9. 9. Effective headlines Present tense Succinct Informative, detailing the who and what Direct and to the point Statements, not questions
  10. 10. Images Attract interest and conveying meaning Format images so they look consistent and pleasing alongside your content Choose your file-type and file-size carefully, to make sure the image loads quickly Put the image on the right-side of the content, unless the image is the main focus
  11. 11. Images Crop photos to focus on people or relevant detail Use photographs taken inside the organisation or by colleagues Avoid clip-art Permission from the owner, and preferably from anyone shown Use fresh images .jpg / .png Alt text
  12. 12. Links Embed links in meaningful text within your sentences Let people know if you're linking to a file Read navigation design using card sorting [PDF; 425KB] learn how to use simple cards to define your menus. Never say 'click here'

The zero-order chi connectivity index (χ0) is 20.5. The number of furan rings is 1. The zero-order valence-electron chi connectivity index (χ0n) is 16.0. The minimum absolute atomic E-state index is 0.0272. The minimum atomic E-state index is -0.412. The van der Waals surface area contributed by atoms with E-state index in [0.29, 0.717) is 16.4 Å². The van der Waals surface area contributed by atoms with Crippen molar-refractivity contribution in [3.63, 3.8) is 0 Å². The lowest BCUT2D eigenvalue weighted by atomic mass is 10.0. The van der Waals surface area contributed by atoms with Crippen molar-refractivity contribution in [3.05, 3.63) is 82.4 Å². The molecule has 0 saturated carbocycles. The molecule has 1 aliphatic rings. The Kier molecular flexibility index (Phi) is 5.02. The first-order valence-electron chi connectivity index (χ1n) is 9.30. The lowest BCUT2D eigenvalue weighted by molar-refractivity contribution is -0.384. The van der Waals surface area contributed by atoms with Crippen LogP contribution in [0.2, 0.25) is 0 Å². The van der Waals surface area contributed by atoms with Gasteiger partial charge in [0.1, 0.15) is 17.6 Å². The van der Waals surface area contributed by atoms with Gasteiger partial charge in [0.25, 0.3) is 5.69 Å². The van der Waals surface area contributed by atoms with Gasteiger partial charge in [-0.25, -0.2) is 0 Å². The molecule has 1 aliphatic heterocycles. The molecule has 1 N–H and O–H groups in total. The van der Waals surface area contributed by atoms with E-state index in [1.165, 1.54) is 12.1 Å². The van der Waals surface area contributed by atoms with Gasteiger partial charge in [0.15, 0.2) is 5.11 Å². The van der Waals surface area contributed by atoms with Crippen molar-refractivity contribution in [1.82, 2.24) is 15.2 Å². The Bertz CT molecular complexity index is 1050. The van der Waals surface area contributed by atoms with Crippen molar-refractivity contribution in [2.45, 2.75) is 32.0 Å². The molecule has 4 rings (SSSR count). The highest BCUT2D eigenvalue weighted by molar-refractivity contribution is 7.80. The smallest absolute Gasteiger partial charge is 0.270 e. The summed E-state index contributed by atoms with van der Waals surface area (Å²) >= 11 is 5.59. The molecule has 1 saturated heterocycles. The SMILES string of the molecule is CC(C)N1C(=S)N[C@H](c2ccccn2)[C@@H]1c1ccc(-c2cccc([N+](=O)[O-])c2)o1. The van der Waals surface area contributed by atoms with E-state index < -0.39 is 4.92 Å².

13. 13. Links for navigation Avoid using the term ‘Quick links’ Avoid ordering items by ‘importance’ Avoid alphabetising a long list of links Group lists of links by function
  14. 14. Layout Structure articles for scanability Opening paragraph should communicate the most important facts Use sub-headings throughout the article Respect that many people will not read the full article
  15. 15. Layout F-pattern Left Right
  16. 16. Layout In-page menu links (for long pages) – a topic menu at the top that links to content further down Lots of sub-headings to break up the content and define topics In-page links to return readers to the top of the page Bullet points – people love the simplicity and richness Multiple paragraphs Short sentences, in the active voice
  17. 17. Search How to help people search for, and find, your content Different people use different terms and names for the same things Clear, sensible headlines and factual summaries help people find content through search Links from other pages to your page are invaluable